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I've been jotting down ideas for a setting I'd like to write out someday. In this setting there are 3 types of magic: glamour, which is based on POW and only usable by faeries (or fae blooded), and "peasant" and "college learned" magic usable by humans and based on EDU. Since "college learned" magic requires schooling by definition, I'm requiring a minimum EDU of 14... but what about "peasant" magic? I'm assuming that most peasants would know at least a few "charms", but I'm debating whether "full use" would necessitate a minimum EDU requirement... Any opinions?

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In my view it would depend on the setting. If certain forms of magic are a part

of a peasant's everyday life, used by everybody and his brother, it should requi-

re no more EDU than making a living as a peasant does - it is just a part of it. If

peasant magic is more rare, known only to the wise men and women of the villa-

ge, an EDU requirement could make sense, although I would prefer to handle it

through learning opportunities within the setting instead of character statistics -

for example, a peasant character would have to earn the respect of the village

elders to be allowed to learn the magic, no matter how educated he may be.

"Mind like parachute, function only when open."

(Charlie Chan)

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Personally i would stick with using POW in all magic systems. Keep an EDU requirement to learn spells or such (could have different EDU requirement for each spell or some such)

Each system could work differently though even with all using POW. Glamour could be similar to the old RQ3 divine magic system (Sacrifice POW to learn re-usable spells), Peasant could be kept as a lower power but easier to learn magic that has less drawbacks (no POW sacrifice) and the college learned magic could be most diverse/powerful in many ways but each spell having its own seperate skill to learn similar to RQ3 Sorcery, and an EDU requirement to learn perhaps)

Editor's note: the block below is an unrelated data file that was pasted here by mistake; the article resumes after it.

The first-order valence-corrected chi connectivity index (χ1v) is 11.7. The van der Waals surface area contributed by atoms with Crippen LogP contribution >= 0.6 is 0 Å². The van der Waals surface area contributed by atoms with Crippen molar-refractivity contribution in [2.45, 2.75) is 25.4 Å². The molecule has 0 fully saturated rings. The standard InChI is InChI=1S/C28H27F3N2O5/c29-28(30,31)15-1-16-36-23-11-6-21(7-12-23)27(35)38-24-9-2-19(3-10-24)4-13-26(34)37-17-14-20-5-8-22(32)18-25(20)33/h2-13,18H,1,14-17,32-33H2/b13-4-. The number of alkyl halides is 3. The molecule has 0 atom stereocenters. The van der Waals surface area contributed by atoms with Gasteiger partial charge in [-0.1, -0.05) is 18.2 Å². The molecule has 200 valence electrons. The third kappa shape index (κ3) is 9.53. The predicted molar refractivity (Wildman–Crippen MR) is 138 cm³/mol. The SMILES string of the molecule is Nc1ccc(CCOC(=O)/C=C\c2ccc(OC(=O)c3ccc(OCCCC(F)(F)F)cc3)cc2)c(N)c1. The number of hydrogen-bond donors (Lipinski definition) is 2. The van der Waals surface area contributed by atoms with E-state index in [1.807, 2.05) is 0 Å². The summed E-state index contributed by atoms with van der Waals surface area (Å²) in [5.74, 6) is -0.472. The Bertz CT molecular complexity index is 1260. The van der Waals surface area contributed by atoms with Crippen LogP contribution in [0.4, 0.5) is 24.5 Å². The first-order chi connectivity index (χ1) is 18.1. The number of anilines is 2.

Just some suggestions

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The magic system I'll be using is very free-form, with a "faerie tale-esque" bent. Spells take the form of a sentence which the player must speak out loud. Each sentence has 3 components - a subject, an effect, and a duration - each of which has a difficulty. The three difficulties are added together to find the final difficulty. The sentence "I banish you Jack Silverheels from Albion's shores, for a period of no less than a year and a day" has a subject (the faerie Jack Silverheels), an effect (Banishment in this case) and a duration (a year and a day). Say you have a The Art (Scientific Magic) skill score of 42%... adding the three difficulty scores together gives you a difficulty of, say, 35%. You'd subtract 35% from 42% giving you a modified The Art (Scientific Magic) skill score of 7% to cast the spell. Difficulty may be reduced by taking modifiers to the spell (I haven't worked out exact mechanics yet). Taking "The Magus must spin thrice, widdershins" would reduce difficulty a little, while "May only be cast at Land's End by the light of a full moon" would reduce difficulty a lot. If enough modifiers are taken, the mage may actually get a bonus to cast the spell.